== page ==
British Columbia responds to double the average annual number of wildfires, midway through fire season – .

British Columbia responds to double the average annual number of wildfires, midway through fire season – .

Midway through the fire season in British Columbia, the province is “considerably higher” than the 10-year average, both in number of fires and area burned, a BC Wildfire Service official said.
There are currently 253 active wildfires in British Columbia, of which 38 are major wildfires. As of April 1, 2021, the BC Wildfire Service has responded to 1,231 forest fires, resulting in the burning of 4,250 square kilometers.

“The 10-year average for this time of year is about 642 fires, or [1,050 square kilometres] burnt. So obviously we’re way ahead of the 10-year average, ”said Rob Schweitzer, BC Wildfire Service fire center operations manager.

Schweitzer said there was still plenty of wildfire season left, pointing out that this marked the midpoint.

“It will be a long season,” he said.

Thousands on evacuation order

There are currently 61 evacuation orders in effect across the province, covering 3,700 properties, which require people to vacate homes immediately. 85 other evacuation alerts, representing 18,000 properties, are in effect. These residents must be ready to leave at any time if an order is issued.

There are currently 21 reception centers supporting evacuees and 5,000 evacuees are currently registered.

Emergency Info BC has a complete list of drop-in centers.

As the fires rage, evacuees and returning residents eagerly await to see what condition their properties are in.

Horses near the Nk’Mip Creek fire in Osoyoos Indian Band territory on July 23. (Maggie MacPherson/CBC)

The Sparks Lake wildfire, which burns 15 kilometers north of Kamloops Lake, is approximately 590 square kilometers in area. Priscilla Kazarian, of the Thomson Nicola Regional District, said an initial aerial assessment found at least a dozen homes and cabins to have been damaged by fire. It is still too difficult to do an assessment on the ground at this time. An evacuation order for 298 properties remains in effect due to this forest fire.

Reluctance to evacuate a problem

Schweitzer said there were several reports of individuals disregarding evacuation orders last weekend. He says there were at least three incidents that required the hijacking of ground personnel and BC Wildfire planes in order to rescue stranded residents.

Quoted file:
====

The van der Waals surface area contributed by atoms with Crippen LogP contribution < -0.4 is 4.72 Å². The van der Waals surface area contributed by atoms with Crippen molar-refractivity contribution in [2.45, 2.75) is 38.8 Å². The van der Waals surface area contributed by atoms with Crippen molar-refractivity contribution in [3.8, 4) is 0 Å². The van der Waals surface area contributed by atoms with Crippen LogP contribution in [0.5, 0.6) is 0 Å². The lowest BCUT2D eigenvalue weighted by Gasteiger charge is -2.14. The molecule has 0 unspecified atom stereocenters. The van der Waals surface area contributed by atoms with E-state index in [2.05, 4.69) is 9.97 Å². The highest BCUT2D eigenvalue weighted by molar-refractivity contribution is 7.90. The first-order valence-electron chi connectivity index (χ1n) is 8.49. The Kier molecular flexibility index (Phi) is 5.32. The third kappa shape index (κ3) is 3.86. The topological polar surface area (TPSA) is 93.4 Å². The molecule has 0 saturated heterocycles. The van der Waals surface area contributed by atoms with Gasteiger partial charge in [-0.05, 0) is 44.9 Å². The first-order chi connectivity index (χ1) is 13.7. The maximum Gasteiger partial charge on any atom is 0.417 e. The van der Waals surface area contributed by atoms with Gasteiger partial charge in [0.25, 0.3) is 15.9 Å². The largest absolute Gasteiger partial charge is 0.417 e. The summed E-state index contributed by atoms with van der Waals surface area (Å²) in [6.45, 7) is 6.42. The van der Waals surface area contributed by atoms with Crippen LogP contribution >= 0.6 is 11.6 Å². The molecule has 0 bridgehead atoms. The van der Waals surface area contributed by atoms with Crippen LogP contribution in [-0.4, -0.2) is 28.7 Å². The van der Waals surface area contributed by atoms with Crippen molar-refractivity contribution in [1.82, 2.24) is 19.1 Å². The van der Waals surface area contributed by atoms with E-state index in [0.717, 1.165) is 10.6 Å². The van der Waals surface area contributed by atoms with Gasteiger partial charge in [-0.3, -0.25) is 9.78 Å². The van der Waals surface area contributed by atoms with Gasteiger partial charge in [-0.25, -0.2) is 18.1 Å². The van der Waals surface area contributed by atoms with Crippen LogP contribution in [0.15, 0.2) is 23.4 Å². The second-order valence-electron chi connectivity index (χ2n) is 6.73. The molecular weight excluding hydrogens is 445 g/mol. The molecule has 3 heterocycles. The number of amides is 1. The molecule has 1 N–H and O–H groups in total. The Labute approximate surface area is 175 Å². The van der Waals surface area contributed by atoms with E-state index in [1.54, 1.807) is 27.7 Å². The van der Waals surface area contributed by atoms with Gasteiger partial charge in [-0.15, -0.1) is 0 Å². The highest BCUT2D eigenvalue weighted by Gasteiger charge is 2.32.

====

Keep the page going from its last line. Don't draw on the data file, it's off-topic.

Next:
Many of the residents who have stayed behind are people who have lived on the land for decades and have already suffered from wildfires, but Schweitzer warned that it was not like the past.

“My message to them, even though you have lived on this earth for generations and a long period of time, even our seasoned firefighters are seeing behavior and conditions that we have never seen before in this generation,” he said. he declares.

“The conditions we are experiencing this year are among the most extreme ever in this province. “

He urged those on evacuation orders to heed these warnings in a timely manner.

A suspicious fire breaks out

RCMP have warned that up to four brush fires were deliberately started on Saturday in the Kootenay community of Salmo, near the intersection of Highways 6 and 3.

Fire crews were able to put out the fires, but officers said crews reported spotting a stranger fleeing the area

Three more fires were started in the same area on Monday.

“We really don’t want to use our BC Wildfire resources [for] fires that appear to have been caused intentionally, ”Staff Sergeant Janelle Shoihet said at a press conference on Tuesday.

Shoihet said anyone with information about the fires is urged to call Salmo RCMP or Crime Stoppers.

Weather forecasting a “mixed bag”

High temperatures are forecast for the weekend through the weekend, with temperatures in the interior of British Columbia reaching nearly 40 ° C.

The silver lining is that the stable weather regime will be useful for overall suppression efforts, and the absence of lightning will help reduce any new fire starts, Schweitzer said.

But it also means that the smoke will not dissipate.

Kelowna, British Columbia sits under a blanket of wildfire smoke. The provincial government and health authorities have issued air quality advisories for the Okanagan regions as well as the Kootenays, Cariboo, Shuswap and Thompson-Nicola regions. (Winston Szeto/CBC)

British Columbia provincial health worker Dr Bonnie Henry said the heat and smoke present health concerns, especially for the very young, the elderly and the chronically ill.

Henry said it’s important to plan for cooling measures – like seeking air-conditioned shelter and shade, staying hydrated, and reducing activity in the cooler parts of the day.

And on the two health risks, she said keeping cool should be a priority.

“The heat is the most dangerous thing we see,” Henry said. “If we close the windows and it is too hot in the house because of the smoke, we also need to be aware of the heat. “


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